a right position and a right product in the market is not a fault and should not be considered monopoly.
Posted by wentingdu at 7/19/2005 01:37:00 PM
The sixth volume of the Harry Potter saga sold more than 8.9 million copies in the first 24 hours it went on sale in the United States and Britain to become the fastest-selling book in history, publishers said.
"British book chain WH Smith reported sales of 13 books per second across the 391 shops it opened into the early hours of Saturday, compared with eight per second for the fifth Harry Potter adventure."
seems publisher had full preparation for the first day sale, if they didn't print enough copies, then people would have to wait for the back order. They had foreseen the huge demand in advance.
Posted by wentingdu at 7/19/2005 01:27:00 PM
Thursday, July 14, 2005
$0.99 for each song downloaded, iTune on apple.com counts for 38 percent of Apple's total sales, up from 16 percent a year ago. When i see this number, I couldn't believe it. I did expect the music downloading could be so huge. So I think the music on iTune is elastic. But if it increase its price for one more cent, it will decrease the quantity demanded dramatically. And it will affect the total revenue which will decrease.
Apple sold 6.2 million iPods for the second quarter. i think the music for downloading and the iPod is complements. When the quantity demanded for Ipod goes up, the quantity demanded for music must go up because each 20 giga bytes harddrive can download approximately 2000 songs. And downloading from peer to peer software is illegal, so people would go to iTune to download legal music.
anybody have any idea? or anybody know the elasticity for music online? i mean the exact number.
Posted by wentingdu at 7/14/2005 06:50:00 PM
Monday, July 11, 2005
A manager of Pogo Producing Co. said that Pogo Producing Co. announced to purchase the Northrock Resources in Canada of Unocal Corp by 1,800,000,000 U.S dollar.
It was a huge deal and decision for Pogo, because this Co. was only valued $3,300,000,000, and Pogo had to sell its assets in Thailand Hungary for this purchase.
The Chief Director of Pogo, Paul G. Van Wagenen said that this deal could make the cycle of petrol storing and exploitation of this Co., which had 35 year-history, up to 9.3 years.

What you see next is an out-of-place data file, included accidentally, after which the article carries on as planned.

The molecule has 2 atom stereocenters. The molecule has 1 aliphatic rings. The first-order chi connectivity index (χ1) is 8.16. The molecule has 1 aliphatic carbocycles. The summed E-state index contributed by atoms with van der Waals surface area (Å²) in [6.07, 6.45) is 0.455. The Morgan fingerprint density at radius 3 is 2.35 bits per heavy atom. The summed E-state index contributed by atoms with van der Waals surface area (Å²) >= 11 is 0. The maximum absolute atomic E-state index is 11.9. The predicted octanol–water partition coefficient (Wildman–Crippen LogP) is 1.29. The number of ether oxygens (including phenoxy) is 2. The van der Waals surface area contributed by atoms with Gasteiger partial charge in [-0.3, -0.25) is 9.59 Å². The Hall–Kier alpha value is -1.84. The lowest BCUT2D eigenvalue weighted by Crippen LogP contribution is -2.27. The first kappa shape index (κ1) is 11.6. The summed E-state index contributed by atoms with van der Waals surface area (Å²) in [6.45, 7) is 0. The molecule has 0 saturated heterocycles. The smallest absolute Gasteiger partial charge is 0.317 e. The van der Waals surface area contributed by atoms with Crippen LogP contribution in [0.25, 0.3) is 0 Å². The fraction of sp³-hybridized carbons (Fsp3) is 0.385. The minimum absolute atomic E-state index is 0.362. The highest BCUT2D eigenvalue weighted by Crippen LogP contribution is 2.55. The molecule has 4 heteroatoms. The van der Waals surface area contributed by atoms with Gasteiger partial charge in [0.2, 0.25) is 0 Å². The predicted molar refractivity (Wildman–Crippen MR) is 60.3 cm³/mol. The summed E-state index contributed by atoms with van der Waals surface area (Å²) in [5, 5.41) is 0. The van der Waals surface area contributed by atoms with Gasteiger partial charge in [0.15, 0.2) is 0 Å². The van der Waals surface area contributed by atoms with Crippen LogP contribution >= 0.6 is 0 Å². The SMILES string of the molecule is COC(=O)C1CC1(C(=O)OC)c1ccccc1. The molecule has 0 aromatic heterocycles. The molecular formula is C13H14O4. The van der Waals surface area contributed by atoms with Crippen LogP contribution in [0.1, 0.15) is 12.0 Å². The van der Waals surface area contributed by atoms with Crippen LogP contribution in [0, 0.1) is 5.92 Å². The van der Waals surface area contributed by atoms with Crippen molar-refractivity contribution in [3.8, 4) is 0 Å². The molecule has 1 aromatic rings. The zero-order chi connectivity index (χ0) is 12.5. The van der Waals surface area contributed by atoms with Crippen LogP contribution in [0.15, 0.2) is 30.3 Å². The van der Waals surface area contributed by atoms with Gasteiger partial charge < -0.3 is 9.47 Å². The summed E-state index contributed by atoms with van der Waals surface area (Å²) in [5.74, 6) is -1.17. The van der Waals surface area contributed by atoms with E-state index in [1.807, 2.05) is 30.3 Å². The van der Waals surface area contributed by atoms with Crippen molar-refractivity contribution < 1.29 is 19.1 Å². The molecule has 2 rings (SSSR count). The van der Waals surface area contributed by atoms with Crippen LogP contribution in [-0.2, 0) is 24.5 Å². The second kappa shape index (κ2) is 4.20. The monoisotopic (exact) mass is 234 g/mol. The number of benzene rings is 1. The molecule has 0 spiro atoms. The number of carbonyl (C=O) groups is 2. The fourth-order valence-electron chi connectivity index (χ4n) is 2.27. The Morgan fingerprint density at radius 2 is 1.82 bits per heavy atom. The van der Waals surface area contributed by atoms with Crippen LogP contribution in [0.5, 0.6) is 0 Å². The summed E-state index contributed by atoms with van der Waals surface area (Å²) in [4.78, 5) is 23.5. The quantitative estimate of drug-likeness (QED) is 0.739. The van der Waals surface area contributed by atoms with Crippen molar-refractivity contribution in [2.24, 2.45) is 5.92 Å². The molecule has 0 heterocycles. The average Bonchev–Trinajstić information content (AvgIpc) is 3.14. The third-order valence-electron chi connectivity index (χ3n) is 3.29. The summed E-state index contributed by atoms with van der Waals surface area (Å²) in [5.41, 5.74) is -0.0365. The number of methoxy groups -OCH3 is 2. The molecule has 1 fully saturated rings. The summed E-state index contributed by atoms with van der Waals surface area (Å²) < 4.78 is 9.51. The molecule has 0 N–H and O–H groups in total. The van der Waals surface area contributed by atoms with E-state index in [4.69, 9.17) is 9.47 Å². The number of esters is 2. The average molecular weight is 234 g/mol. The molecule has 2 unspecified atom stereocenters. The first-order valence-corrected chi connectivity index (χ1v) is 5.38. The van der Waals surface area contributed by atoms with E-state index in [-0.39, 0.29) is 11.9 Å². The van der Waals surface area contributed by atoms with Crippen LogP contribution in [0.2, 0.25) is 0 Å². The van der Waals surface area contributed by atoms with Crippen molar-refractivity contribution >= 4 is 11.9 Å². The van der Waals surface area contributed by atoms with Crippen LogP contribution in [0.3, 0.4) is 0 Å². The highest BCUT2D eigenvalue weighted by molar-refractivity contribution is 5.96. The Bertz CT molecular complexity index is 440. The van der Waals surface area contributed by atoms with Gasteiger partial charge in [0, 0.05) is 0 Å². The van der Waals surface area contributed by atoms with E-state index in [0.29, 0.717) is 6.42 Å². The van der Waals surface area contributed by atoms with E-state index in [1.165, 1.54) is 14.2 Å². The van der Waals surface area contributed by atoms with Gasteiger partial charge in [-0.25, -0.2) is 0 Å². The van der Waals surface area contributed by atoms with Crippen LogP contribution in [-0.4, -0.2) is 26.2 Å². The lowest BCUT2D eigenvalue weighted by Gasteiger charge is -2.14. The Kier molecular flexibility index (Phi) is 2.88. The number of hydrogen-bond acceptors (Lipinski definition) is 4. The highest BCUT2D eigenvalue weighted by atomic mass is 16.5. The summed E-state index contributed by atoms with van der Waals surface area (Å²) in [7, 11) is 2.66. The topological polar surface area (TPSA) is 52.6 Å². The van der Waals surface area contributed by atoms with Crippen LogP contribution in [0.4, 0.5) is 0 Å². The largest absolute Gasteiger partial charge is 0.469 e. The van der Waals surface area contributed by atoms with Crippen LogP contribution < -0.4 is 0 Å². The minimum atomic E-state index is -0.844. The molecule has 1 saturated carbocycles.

Posted by andrewfan at 7/11/2005 12:03:00 PM
Whereas in Asian more and more people taking up an occupation, the percentage of obtaining employment continuing decreasing in American during these two months. It shows that the market sin Asian countries, especially most developing countries, are improved now.
The Labor Department of the U.S announced that the number of people taking up occupations except farmer is only 146,000 June, higher than April and May, but much lower than the expectation, 200,000.
This percentage should attract government's attention, because it is a reflection of the society developement. People lacking job will not have the ability to shop. More and more companies will be affected.
Posted by Chenchen at 7/11/2005 11:39:00 AM
Sunday, July 10, 2005
You may have been hearing about the slump (the worst in two decades) in Hollywood dealing with the fact that the movie industry isn't generating as much revenue as it had before. Perhaps it was the fact that more people stopped going to the movies to pay for the rising gas prices, but whatever it is, there was obviously a surplus of movie tickets. The movie Fantastic Four was able to help out if not reverse the slump with the opening of their film. War of the Worlds also helped out and with Wedding Crashers and Willie Wonka and the Chocolate Factory coming out, the movie industry seems to be doing great. What have we discussed during microeconomics that could explain the ups and downs of the movie industry?
Posted by Doug Dakesian at 7/10/2005 10:20:00 PM
Wednesday, July 06, 2005
This article investigates the current market for homes in the greater Cleveland area. In the current state of this market there is a surplus in the number of homes available, while the demand for homes has remained stable. Although sellers are faced with a market that appears to inhibit sales, there has been an increase in the number of homes sold in the area. This article also states that most sellers are receiving about 96% of their listed price. Are the spreading and dimishing-returns effects applicable in this case, and why?
Posted by jmp001 at 7/06/2005 07:42:00 PM
Tuesday, July 05, 2005
The State of Ohio recently raised cigarette taxes by 70 cents, to a total of $1.25 per pack. Since a pack of cigarettes now sells for around $4.00 a pack, this represents about a 20% increase in price. Governments generally impose taxes in order to generate revenue to pay for various spending priorities (to fund education, roads, and the salaries of police officers, among others). Governments may also levy taxes to curb undesireable behaviors such as cigarette and alcohol consumption--such taxes are often referred to as "sin" taxes. Crucial to both government objectives is the nature of the demand curve for cigarettes and alcohol. Most economic studies indicate that the demand for cigarettes and alcohol are fairly inelastic. For cigarettes, the elasticity of demand is somewhere between -0.3 and -0.5. If we take -0.4 as a reasonable estimate, then the 20% increase in cigarette prices can be expected to reduce consumption by about 8%. What impact do you think this will have on cigarette tax revenues? Do you think it will cause any smokers to stop altogether? One interesting question for border cities like Marietta is what will happen to local retail sales given that the tax in West Virginia is only $0.55 per pack.
Posted by Greg Delemeester at 7/05/2005 07:16:00 AM